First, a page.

Mark 15:25-39There are actions that disqualify individuals from certain professions:Bankruptcy disqualifies people from bankingSex offenders are disqualified from working with children. Crucifixion disqualified Jesus from being the Messiah (see Deuteronomy 21:22). Crucifixion was shameful in the Roman world. Hebrews 12:2 separates the cross into two experiences: pain and shame. The cross was designed to dehumanize.The victim was naked to shame.The location of a cross was designed to maximize crowds who could ridicule.The physical pain reduced people to begging for help and pleading to die.Crucifixion was considered obscene and not discussed. It was godless (Mark 15:33-34).See Fleming Rutledge, The Crucifixion. It is hard for me to preach Lent and Holy Week without utilizing something I learned in this book. Chapter Two, “The Godlessness of the Cross,” begins with this quote: "In order to speak of the crucified God we need a theology of abandonment, of dereliction, of an alienation so profound that it can only be expressed in language marked by paradox and by great daring and risk. The Crucifixion of the Son of God by one of the most advanced civilizations in the ancient world does not seem to be an acceptable or reasonable method of redeeming the world. There is something so outrageous and obscene about it that the agony in Gethsemane becomes the only comprehensible part of the whole saga." -- Kenneth Leech in We Preach Christ CrucifiedThe Centurion was a battle-hardened military man. He had seen deaths nearly as bad, yet at the death of Jesus he was moved to say, “this man was the Son of God.”The meditation text printed in the bulletin was from another indispensable resource for preaching on the cross: "The crucifixion of Jesus set men (sic) thinking more than anything else that has ever happened in the life of the human race. And the most remarkable fact in the whole history of religious thought is this: that when the early Christians looked back and pondered on the dreadful thing that had happened, it made them think of the redeeming love of God." -- D. M. Baillie in God Was in Christ: An Essay on Incarnation and Atonement, p. 184. Here is additional quotation from Jűrgen, Moltmann, The Crucified God, New York, Harper & Row, 1974:To suffer and to be rejected are not identical. Suffering can be celebrated and admired. It can arouse compassion. But to be rejected takes away the dignity from suffering and makes it dishonorable suffering. To suffer and be rejected signify the cross. To die on the cross means to suffer and to die as one who is an outcast and rejected. If those who follow Jesus are to take “their cross” on themselves, they are taking on not only suffering and a bitter fate, but the suffering of rejection. According to their own experience, the greatest Christian saints were also the most profoundly abandoned by God. The expression “cross” for the sufferings undergone in following Jesus takes its meaning solely from the cross of Christ, not from natural or social sufferings. “The cross . . . is not the sort of suffering which is inseparable from this mortal life, but the suffering which is an essential part of the specifically Christian life.” p. 55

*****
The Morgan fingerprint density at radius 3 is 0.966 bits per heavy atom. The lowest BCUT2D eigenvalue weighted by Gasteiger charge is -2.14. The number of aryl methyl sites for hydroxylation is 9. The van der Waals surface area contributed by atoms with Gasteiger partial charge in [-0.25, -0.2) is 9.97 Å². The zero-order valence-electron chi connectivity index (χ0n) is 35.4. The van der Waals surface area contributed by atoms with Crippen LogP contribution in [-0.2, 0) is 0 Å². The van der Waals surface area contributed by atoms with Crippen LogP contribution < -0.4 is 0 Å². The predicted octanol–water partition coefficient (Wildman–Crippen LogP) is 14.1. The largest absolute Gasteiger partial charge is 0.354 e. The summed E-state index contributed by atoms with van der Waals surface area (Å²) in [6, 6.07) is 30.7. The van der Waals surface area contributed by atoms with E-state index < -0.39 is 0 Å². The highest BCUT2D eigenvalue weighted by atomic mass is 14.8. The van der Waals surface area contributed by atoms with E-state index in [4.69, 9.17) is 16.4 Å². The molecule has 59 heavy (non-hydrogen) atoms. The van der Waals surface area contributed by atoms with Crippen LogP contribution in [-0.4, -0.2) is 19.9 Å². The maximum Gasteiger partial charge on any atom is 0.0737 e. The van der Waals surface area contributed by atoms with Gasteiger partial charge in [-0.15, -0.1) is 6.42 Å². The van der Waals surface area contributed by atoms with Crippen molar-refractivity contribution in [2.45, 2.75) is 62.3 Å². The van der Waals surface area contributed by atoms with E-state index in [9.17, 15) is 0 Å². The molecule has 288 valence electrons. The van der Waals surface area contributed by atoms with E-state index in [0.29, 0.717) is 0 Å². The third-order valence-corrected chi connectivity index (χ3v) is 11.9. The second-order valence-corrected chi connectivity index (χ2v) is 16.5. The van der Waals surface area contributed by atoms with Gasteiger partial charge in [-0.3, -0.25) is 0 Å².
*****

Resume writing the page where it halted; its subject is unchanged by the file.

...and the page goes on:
16 minutes | 13 days ago